“My social life has normalized although it wasn’t easy to adjust to the normal life after the fistula repair. I spent two years after repair without having sex with a man, I was still traumatized. The pain I experienced when I had fistula affected me greatly. I had to abandon my husband and the children that I had given birth to and relocated to Kampala city where no one knew about my history. This was because of the stigma I experienced from almost the entire village and my in-laws during the time I suffered from fistula …” (Female respondent 39 years, Kampala)


The post-fistula period was a time when survivors unanimously experienced dramatic improvement in their lives. These were manifested through the joy, hope, peace of mind and regained courage to continue living and reintegrating into their own families and communities. After having successful repairs, many women resumed their normal routines and regained their freedom and rights to be, feel a part of, and participate in different activities as it is for other normal women in the society. Previously, these women were denied such simple freedoms and rights enjoyed by other human beings. The hope and esteem regained from the treatment has given others the courage to stand as ambassadors for advocacy in campaigns against fistula.

Nevertheless, many fistula survivors continue to struggle with challenges such as; stigma, relapse, trauma and rejection arising from broken relationships and marriages even after undergoing successful repair(s). This happens more in communities where the perpetrators for such mischief dwell. The challenges mentioned above hamper the ability and capacity of the survivors to participate in community events since it reminds them of the exclusion and pain they went through before. According to Tilahun et al., residual distress and anxiety from misery and social exclusion was reported as a common experience among women whose fistulas had been completely treated [16].

Other women lose the ability to participate in activities which require a lot of strength in fear of re-occurrence of the fistula and or experiencing a lot of pain especially in the lower abdomen due to the weakened muscles. Due to the same reasons, others are unable to hold urine for a long time thus ensuring that they pass it out as soon as need arises. For some, they lose the interest in sex because of the pain and the fragility of their reproductive section and yet for others, having babies becomes a fairy tale because of their inability to conceive arising from secondary infertility. He further gave an account of two women who went as far as avoiding cultural activities that involved intense physical movement, such as funeral rites where women jump and throw themselves on the ground, as well as riding in cars for fear that “the fistula might be untied from the car’s movement”. Several other women conveyed that they “don’t feel free during sex” and were afraid that their husbands would not send them to the hospital for their next delivery. According to Roush, many women are divorced by their husbands and partners, disowned by family, ridiculed by friends and even isolated by health workers. Furthermore, Roush articulated the divorce rate among women who suffer from obstetric fistula as 50 to 89% [17].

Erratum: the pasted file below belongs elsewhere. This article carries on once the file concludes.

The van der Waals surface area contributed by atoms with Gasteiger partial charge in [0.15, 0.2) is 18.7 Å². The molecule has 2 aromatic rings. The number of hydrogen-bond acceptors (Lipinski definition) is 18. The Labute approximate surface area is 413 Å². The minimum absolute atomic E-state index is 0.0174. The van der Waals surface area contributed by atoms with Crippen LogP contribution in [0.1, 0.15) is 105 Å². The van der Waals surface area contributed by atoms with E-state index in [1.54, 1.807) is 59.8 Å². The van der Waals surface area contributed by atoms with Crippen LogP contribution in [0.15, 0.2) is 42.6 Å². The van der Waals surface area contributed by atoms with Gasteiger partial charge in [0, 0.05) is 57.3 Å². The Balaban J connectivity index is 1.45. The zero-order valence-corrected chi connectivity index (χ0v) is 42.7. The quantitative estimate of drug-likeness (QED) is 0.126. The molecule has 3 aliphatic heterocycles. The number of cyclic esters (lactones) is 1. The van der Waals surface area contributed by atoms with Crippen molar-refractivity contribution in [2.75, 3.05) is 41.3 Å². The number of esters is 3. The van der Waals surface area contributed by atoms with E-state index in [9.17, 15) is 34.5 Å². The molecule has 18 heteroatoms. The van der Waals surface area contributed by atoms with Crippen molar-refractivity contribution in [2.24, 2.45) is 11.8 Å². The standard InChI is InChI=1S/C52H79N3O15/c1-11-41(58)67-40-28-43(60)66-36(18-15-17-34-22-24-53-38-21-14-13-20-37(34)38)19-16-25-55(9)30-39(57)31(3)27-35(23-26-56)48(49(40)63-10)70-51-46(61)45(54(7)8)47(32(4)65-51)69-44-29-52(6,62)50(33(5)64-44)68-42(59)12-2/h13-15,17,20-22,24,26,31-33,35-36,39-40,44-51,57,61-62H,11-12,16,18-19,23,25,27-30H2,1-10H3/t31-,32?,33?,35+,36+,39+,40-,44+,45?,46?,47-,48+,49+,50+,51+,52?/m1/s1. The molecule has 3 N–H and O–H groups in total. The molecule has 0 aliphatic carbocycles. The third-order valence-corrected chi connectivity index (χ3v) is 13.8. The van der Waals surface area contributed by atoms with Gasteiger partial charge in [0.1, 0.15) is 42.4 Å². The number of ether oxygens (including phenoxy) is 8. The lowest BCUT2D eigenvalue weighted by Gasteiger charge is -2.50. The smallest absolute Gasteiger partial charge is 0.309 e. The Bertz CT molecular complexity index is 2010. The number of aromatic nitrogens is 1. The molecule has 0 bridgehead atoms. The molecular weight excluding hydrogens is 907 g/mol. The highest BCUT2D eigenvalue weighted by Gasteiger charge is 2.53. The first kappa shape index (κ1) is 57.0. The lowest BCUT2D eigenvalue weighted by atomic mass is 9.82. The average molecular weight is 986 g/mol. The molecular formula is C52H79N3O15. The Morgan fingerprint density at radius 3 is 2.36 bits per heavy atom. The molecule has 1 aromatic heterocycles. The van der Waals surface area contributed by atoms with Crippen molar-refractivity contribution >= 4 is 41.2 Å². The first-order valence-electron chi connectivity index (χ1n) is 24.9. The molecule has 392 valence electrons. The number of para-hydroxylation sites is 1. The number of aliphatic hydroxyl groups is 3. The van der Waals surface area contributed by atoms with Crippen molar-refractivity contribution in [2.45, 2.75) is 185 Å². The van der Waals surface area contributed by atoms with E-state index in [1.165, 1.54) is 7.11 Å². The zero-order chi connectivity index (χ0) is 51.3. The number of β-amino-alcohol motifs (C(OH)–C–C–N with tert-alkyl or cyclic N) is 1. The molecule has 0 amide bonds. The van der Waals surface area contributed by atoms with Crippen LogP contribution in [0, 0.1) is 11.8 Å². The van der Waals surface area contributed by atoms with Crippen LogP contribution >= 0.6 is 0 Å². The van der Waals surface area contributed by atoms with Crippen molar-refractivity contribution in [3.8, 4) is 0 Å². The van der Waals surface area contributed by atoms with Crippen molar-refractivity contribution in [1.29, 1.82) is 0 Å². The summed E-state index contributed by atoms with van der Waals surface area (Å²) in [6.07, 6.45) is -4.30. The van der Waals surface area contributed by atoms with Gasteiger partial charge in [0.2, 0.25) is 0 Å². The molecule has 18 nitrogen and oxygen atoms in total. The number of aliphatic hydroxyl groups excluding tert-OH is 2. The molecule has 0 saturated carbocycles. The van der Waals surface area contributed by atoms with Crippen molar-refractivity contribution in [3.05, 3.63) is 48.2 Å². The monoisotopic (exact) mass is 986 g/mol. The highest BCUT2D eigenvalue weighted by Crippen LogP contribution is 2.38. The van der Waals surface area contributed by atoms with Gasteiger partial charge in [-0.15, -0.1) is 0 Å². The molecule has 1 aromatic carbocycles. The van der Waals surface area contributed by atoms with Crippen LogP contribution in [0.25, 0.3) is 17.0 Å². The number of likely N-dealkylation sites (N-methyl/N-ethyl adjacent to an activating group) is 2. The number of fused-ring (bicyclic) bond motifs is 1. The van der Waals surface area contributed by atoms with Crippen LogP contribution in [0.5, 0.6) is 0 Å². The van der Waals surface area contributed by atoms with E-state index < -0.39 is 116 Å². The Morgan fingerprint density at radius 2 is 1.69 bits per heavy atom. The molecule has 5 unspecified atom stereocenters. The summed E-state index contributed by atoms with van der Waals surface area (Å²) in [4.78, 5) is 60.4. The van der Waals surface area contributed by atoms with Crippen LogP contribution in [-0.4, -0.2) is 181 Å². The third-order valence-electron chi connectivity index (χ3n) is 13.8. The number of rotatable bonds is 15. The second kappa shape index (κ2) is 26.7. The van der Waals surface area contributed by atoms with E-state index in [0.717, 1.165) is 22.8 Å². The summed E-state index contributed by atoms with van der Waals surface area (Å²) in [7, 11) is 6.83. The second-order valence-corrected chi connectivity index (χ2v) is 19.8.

Looking at the ways in which the survivors reintegrated into families and community at large, some survivors; relocated to other communities, got married and re-married especially for those who experienced marriage breakdowns and still had a desire for companionship. Some of these women gave birth to more children where possible, and others went back to their families. These reintegration options are majorly attributed to factors such as; family and individual knowledge about fistula and fistula related services, and family and societal attitudes towards the survivor. The study revealed that survivors whose families and community were supportive in one way or the other (be it financially or socially and relationally) did not get many challenges with reintegrating back to their families/homes as compared to their counterparts who experienced rejection, isolation and insults among others. Besides attitude, knowledge about fistula was very key in determining the possibility of the survivor to receiving timely treatment after fistula onset. It is also perceived that for complete healing, the survivors also needed mental therapy and psychosocial rehabilitation on top of physical treatment which focuses on repairing the perforation.